Soil isn’t the sexiest topic for a blog post, but it’s been on my mind quite a bit of late. Part of the reason is I just finished editing/rewriting an e-book on composting for a client, and the organic matter in compost is at the heart of great garden soil. I’ve also had conversations with several friends and gardeners about soil recently. (Yes, I am the nerd that sits under an umbrella at a pool party and talks compost and compost making with fellow gardeners.) So, it’s no surprise that I’ve been thinking about my own composting efforts and the state of my soil’s organic matter.
Above: A stockpile of chopped leaves for amending soil and mulching at Mt. Cuba Center in Greenville, Delaware.
Building Healthy Soil
Since healthy soil is the key to having a successful garden, understanding a bit about what’s going on down there is helpful. I could actually sum up a post about soil improvement in a single sentence: Add organic matter as often as possible. It’s that simple. You really can’t add too much organic matter. Plus, that statement applies to soil improvement everywhere, not just here on the Eastern Shore. In my garden, I mostly add it by amending soil when planting and by mulching with organic matter such as composted wood chips or chopped leaves. I also compost religiously, although I don’t have fast, hot compost piles that need turning regularly.
Organic matter is an essential part of any healthy soil, even though it only makes up about five percent of the total volume of good soil. (The term organic matter refers to plant and animal matter, both living and dead, so it includes things like living and dead plant roots, bacteria, fungi, insects, etc.) It plays multiple roles, but one essential function is that it helps hold water in the soil. Humus is the dark colored stable form of organic matter that remains after organic matter such as compost has been digested completely by soil microorganisms. It can hold 80 to 90 percent of its weight in water. (In laboratory tests, where water doesn’t drain away as it does in soil, humus can hold 180 percent of its weight.) Another essential function of organic matter is that it feeds beneficial microorganisms and animals in the soil—and in a compost heap. These microorganisms and animals are responsible for fueling the decay cycle that releases nutrients to plants.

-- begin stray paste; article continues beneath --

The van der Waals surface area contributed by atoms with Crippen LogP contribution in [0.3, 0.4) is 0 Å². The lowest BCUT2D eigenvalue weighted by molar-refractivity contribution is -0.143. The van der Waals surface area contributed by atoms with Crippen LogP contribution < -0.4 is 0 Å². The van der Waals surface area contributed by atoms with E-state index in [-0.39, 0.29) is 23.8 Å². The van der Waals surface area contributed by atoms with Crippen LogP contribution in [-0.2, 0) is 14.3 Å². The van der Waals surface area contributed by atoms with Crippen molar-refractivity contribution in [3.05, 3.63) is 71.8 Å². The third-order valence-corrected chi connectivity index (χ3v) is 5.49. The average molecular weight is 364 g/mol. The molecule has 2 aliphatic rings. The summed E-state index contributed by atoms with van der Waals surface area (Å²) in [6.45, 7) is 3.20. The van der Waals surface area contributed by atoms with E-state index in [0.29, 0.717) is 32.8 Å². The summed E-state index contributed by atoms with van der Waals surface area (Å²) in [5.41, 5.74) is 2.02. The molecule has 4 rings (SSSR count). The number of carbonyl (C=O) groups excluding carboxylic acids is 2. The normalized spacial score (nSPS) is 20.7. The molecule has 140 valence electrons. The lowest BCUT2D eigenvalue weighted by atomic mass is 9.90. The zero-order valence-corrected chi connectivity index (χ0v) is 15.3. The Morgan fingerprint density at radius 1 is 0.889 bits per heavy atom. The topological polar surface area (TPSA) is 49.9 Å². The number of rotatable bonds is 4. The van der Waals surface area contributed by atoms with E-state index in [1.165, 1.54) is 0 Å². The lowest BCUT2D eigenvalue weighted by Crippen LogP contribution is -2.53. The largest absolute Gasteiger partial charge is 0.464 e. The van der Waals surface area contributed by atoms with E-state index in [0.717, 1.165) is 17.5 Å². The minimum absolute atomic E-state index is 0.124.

Understanding Texture and Structure
Most gardeners have heard of soil texture, even if they haven’t heard that term specifically. Soil texture refers to the sand, silt, and clay portion of soil. Here on the Eastern Shore, clay soil is a common complaint, but there also are gardeners who find themselves dealing with sandy soil. According to the USDA Soil Conservation Service’s Soil Survey of Kent County, Maryland, silt loams are a common soil type. My own garden is mostly silt loam. (The Survey contains lots more information about particular soil types, including the fact that all of the soils on our property have a high water table along with moderately slow to slow permeability. That means if I want to grow plants that need well drained soil, especially in winter, I need to pick sites carefully!) In my garden, prior usage also is an important factor. There used to be a public landing on our property, so berms of mixed soil and rock plus areas with solidly compacted soil are constant challenges.
The bad news about soil texture is this: From a practical standpoint, you can’t change it. Adding a bag or three of sand to a clay soil just makes cement. It doesn’t improve conditions for plants. The good news is that you can change another characteristic of soil, and that is its structure. Plus, creating soil with good structure does improve conditions for plants. Gardeners who talk about friable soil are referring to soil that has good structure, and organic matter plays a very important role in creating it.
Above: To prepare beds here at Hackberry Point, I add plenty of organic matter, plus add topsoil as needed to level out sites where there isn’t sufficient soil.